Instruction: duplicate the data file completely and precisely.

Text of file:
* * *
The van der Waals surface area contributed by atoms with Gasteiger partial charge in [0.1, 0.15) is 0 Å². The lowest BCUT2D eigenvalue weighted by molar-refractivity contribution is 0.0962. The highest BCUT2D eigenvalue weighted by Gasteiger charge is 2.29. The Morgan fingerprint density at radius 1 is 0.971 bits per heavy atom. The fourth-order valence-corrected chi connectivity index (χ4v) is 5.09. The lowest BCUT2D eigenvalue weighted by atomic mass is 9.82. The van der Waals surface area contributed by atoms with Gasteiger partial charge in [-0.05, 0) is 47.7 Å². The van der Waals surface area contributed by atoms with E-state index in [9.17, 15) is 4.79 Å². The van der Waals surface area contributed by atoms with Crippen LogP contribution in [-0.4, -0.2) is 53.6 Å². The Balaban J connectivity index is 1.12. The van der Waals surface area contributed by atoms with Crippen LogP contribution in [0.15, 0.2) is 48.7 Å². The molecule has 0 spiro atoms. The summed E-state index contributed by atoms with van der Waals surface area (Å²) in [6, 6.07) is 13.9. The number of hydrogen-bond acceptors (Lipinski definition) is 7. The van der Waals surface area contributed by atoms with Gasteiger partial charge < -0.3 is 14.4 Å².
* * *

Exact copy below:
The van der Waals surface area contributed by atoms with Gasteiger partial charge in [0.1, 0.15) is 0 Å². The lowest BCUT2D eigenvalue weighted by molar-refractivity contribution is 0.0962. The highest BCUT2D eigenvalue weighted by Gasteiger charge is 2.29. The Morgan fingerprint density at radius 1 is 0.971 bits per heavy atom. The fourth-order valence-corrected chi connectivity index (χ4v) is 5.09. The lowest BCUT2D eigenvalue weighted by atomic mass is 9.82. The van der Waals surface area contributed by atoms with Gasteiger partial charge in [-0.05, 0) is 47.7 Å². The van der Waals surface area contributed by atoms with E-state index in [9.17, 15) is 4.79 Å². The van der Waals surface area contributed by atoms with Crippen LogP contribution in [-0.4, -0.2) is 53.6 Å². The Balaban J connectivity index is 1.12. The van der Waals surface area contributed by atoms with Crippen LogP contribution in [0.15, 0.2) is 48.7 Å². The molecule has 0 spiro atoms. The summed E-state index contributed by atoms with van der Waals surface area (Å²) in [6, 6.07) is 13.9. The number of hydrogen-bond acceptors (Lipinski definition) is 7. The van der Waals surface area contributed by atoms with Gasteiger partial charge < -0.3 is 14.4 Å².